Seattle Seamstress' Alpaca Sweaters to be Shown at Best of Northwest Show

More than 140 Northwest artists, designers and craftspeople showing their unique objects at the spring 2013 Best of the Northwest fine art and craft show, to take place Saturday, March 23, and Sunday, March 24, at Seattle’s Smith Cove Cruise Terminal on Pier 91.

Suzanne de la Torre has been making a living through art for nearly two decades. The 56-year-old de la Torre has been a seamstress most of her life, but it wasn’t until the owner of a local clothing store admired her handmade sweaters in the mid-1990s that she found the courage and inspiration to start her own business (

At first, she sold her clothing wholesale but found that the amount of travel required and the creative limitations weren’t to her liking.

“You had to pay so much attention to what the trends are, what the colors are, keep all the buyers happy, and you’re just gone so much,” de la Torre explained. “I had two young kids, and I finally just decided it wasn’t worth it.”

But she had a roomful of samples left over, and a friend suggested they try to sell them at a local craft fair. They got in at the last minute when another artist cancelled and “we had SO much fun,” she remembers. She had found her calling.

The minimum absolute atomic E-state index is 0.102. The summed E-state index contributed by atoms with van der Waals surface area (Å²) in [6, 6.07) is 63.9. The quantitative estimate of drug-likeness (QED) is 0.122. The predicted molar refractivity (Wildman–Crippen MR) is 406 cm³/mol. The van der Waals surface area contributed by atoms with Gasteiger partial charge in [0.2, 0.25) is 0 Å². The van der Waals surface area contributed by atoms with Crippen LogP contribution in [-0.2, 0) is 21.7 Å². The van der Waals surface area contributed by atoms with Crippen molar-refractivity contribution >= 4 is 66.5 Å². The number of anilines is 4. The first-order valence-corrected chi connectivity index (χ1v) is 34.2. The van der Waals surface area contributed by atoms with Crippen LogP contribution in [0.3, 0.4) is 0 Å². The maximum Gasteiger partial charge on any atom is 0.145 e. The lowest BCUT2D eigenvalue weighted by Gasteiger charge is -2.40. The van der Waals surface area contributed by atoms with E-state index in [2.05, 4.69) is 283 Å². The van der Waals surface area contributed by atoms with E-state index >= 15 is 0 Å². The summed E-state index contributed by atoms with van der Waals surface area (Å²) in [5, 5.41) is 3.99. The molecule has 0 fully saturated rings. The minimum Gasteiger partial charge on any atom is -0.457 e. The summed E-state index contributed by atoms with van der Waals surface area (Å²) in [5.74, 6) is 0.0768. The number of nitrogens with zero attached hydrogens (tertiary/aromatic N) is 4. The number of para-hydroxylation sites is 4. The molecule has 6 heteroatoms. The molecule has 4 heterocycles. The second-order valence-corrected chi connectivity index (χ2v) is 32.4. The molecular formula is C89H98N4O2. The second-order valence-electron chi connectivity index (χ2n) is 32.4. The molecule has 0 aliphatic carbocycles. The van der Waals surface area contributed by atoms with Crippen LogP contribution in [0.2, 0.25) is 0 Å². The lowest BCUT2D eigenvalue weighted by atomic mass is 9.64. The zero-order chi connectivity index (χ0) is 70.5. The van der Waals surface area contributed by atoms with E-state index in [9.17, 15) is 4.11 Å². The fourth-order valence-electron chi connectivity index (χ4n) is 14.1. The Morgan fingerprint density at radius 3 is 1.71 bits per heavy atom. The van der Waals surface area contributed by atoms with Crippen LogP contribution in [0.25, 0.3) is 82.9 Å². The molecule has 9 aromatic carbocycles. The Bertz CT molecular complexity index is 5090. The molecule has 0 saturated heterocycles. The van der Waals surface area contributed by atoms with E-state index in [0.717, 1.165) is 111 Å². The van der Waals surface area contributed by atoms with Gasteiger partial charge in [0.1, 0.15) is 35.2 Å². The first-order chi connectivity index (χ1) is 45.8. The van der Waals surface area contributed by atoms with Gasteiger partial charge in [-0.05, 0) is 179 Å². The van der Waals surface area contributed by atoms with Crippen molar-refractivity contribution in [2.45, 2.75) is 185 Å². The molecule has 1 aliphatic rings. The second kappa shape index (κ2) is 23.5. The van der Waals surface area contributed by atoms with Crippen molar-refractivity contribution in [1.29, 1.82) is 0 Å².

Today, de la Torre (with the help of her husband, Stan) produces and sells mainly women’s sweaters based on her own designs. But these aren’t the kinds of sweaters you’ll find at the department store: They feature fine yarns such as hand-painted baby alpaca or silk blended with alpaca and all-natural fibers. Buttons are made from natural materials such as wood or abalone.

De la Torre works out of her house and notes that it can be difficult to get away. “If you’re home, you’re working,” she said.

She also admits to a bit more of a learning curve when it comes to the business side of things.

“I’m basically an artist: I just love to sit and make something wonderful,” she said. “But to do it as living, you also have to be a good businessperson, so that was probably the biggest challenge. For the fairs that we do, you have keep a huge calendar and you have to budget to pay your booth fees six months in advance.”

But the Queen Anne resident loves being her own boss. She and her husband do an art show or fair just about every weekend; she’s been doing the Best of the Northwest shows regularly since 1998.

To learn more about the Best of the Northwest show, please visit